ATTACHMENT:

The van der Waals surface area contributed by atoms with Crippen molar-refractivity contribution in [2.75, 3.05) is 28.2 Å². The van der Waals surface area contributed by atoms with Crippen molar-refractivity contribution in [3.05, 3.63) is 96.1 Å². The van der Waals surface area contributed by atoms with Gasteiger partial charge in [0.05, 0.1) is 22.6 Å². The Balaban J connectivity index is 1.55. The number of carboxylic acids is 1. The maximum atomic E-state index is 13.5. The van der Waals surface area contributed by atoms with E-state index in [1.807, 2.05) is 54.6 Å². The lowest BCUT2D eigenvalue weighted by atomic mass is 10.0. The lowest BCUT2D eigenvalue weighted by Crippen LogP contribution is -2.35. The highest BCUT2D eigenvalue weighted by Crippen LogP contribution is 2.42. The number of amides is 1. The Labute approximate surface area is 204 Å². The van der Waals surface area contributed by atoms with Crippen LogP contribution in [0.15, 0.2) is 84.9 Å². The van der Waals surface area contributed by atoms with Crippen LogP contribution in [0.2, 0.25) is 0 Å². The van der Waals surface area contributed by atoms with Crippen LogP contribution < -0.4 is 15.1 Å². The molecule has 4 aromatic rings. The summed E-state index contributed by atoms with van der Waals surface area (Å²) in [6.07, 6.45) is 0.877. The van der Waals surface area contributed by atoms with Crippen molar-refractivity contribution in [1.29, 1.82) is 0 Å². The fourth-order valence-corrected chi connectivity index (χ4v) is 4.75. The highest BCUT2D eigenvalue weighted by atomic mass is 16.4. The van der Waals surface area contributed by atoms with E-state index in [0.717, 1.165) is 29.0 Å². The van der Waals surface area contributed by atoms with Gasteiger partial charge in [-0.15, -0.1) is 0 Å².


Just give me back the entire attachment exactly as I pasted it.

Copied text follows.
The van der Waals surface area contributed by atoms with Crippen molar-refractivity contribution in [2.75, 3.05) is 28.2 Å². The van der Waals surface area contributed by atoms with Crippen molar-refractivity contribution in [3.05, 3.63) is 96.1 Å². The van der Waals surface area contributed by atoms with Gasteiger partial charge in [0.05, 0.1) is 22.6 Å². The Balaban J connectivity index is 1.55. The number of carboxylic acids is 1. The maximum atomic E-state index is 13.5. The van der Waals surface area contributed by atoms with E-state index in [1.807, 2.05) is 54.6 Å². The lowest BCUT2D eigenvalue weighted by atomic mass is 10.0. The lowest BCUT2D eigenvalue weighted by Crippen LogP contribution is -2.35. The highest BCUT2D eigenvalue weighted by Crippen LogP contribution is 2.42. The number of amides is 1. The Labute approximate surface area is 204 Å². The van der Waals surface area contributed by atoms with Crippen LogP contribution in [0.15, 0.2) is 84.9 Å². The van der Waals surface area contributed by atoms with Crippen LogP contribution in [0.2, 0.25) is 0 Å². The van der Waals surface area contributed by atoms with Crippen LogP contribution < -0.4 is 15.1 Å². The molecule has 4 aromatic rings. The summed E-state index contributed by atoms with van der Waals surface area (Å²) in [6.07, 6.45) is 0.877. The van der Waals surface area contributed by atoms with Crippen molar-refractivity contribution in [1.29, 1.82) is 0 Å². The fourth-order valence-corrected chi connectivity index (χ4v) is 4.75. The highest BCUT2D eigenvalue weighted by atomic mass is 16.4. The van der Waals surface area contributed by atoms with E-state index in [0.717, 1.165) is 29.0 Å². The van der Waals surface area contributed by atoms with Gasteiger partial charge in [-0.15, -0.1) is 0 Å².